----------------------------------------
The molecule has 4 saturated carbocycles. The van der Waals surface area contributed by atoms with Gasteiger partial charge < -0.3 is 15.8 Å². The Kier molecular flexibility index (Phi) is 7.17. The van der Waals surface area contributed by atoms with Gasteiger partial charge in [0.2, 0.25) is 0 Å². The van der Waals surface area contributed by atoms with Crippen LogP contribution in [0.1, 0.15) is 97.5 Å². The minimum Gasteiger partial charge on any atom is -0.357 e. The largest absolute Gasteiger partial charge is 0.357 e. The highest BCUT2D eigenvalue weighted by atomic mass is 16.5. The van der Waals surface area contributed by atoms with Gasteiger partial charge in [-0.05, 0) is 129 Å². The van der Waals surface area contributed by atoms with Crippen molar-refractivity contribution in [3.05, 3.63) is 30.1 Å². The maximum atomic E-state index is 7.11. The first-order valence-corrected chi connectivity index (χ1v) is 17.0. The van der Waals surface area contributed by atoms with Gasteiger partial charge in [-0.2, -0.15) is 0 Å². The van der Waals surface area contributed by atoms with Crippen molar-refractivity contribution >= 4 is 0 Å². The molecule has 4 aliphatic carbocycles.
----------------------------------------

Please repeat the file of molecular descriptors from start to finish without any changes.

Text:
The molecule has 4 saturated carbocycles. The van der Waals surface area contributed by atoms with Gasteiger partial charge < -0.3 is 15.8 Å². The Kier molecular flexibility index (Phi) is 7.17. The van der Waals surface area contributed by atoms with Gasteiger partial charge in [0.2, 0.25) is 0 Å². The van der Waals surface area contributed by atoms with Crippen LogP contribution in [0.1, 0.15) is 97.5 Å². The minimum Gasteiger partial charge on any atom is -0.357 e. The largest absolute Gasteiger partial charge is 0.357 e. The highest BCUT2D eigenvalue weighted by atomic mass is 16.5. The van der Waals surface area contributed by atoms with Gasteiger partial charge in [-0.05, 0) is 129 Å². The van der Waals surface area contributed by atoms with Crippen molar-refractivity contribution in [3.05, 3.63) is 30.1 Å². The maximum atomic E-state index is 7.11. The first-order valence-corrected chi connectivity index (χ1v) is 17.0. The van der Waals surface area contributed by atoms with Gasteiger partial charge in [-0.2, -0.15) is 0 Å². The van der Waals surface area contributed by atoms with Crippen molar-refractivity contribution >= 4 is 0 Å². The molecule has 4 aliphatic carbocycles.